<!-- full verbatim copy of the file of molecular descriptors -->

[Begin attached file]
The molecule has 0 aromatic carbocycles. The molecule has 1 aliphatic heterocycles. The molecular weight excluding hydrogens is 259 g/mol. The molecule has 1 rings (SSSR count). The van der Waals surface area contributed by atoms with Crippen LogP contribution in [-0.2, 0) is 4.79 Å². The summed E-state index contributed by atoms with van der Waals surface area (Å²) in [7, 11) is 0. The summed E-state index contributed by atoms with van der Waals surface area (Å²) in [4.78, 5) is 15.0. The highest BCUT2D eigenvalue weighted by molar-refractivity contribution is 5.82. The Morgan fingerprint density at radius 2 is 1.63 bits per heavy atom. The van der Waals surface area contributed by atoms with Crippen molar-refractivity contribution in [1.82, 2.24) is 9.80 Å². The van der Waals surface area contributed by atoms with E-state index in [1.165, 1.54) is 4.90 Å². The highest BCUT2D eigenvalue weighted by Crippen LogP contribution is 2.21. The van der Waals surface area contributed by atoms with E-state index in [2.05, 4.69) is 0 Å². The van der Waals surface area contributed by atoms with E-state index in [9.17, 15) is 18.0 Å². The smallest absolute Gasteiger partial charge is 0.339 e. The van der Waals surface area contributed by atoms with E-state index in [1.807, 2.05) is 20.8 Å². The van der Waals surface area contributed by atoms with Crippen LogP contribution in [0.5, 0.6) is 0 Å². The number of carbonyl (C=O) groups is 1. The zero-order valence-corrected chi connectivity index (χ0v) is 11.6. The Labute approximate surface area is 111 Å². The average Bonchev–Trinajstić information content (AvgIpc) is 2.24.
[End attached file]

The molecule has 0 aromatic carbocycles. The molecule has 1 aliphatic heterocycles. The molecular weight excluding hydrogens is 259 g/mol. The molecule has 1 rings (SSSR count). The van der Waals surface area contributed by atoms with Crippen LogP contribution in [-0.2, 0) is 4.79 Å². The summed E-state index contributed by atoms with van der Waals surface area (Å²) in [7, 11) is 0. The summed E-state index contributed by atoms with van der Waals surface area (Å²) in [4.78, 5) is 15.0. The highest BCUT2D eigenvalue weighted by molar-refractivity contribution is 5.82. The Morgan fingerprint density at radius 2 is 1.63 bits per heavy atom. The van der Waals surface area contributed by atoms with Crippen molar-refractivity contribution in [1.82, 2.24) is 9.80 Å². The van der Waals surface area contributed by atoms with E-state index in [1.165, 1.54) is 4.90 Å². The highest BCUT2D eigenvalue weighted by Crippen LogP contribution is 2.21. The van der Waals surface area contributed by atoms with E-state index in [2.05, 4.69) is 0 Å². The van der Waals surface area contributed by atoms with E-state index in [9.17, 15) is 18.0 Å². The smallest absolute Gasteiger partial charge is 0.339 e. The van der Waals surface area contributed by atoms with E-state index in [1.807, 2.05) is 20.8 Å². The van der Waals surface area contributed by atoms with Crippen LogP contribution in [0.5, 0.6) is 0 Å². The number of carbonyl (C=O) groups is 1. The zero-order valence-corrected chi connectivity index (χ0v) is 11.6. The Labute approximate surface area is 111 Å². The average Bonchev–Trinajstić information content (AvgIpc) is 2.24.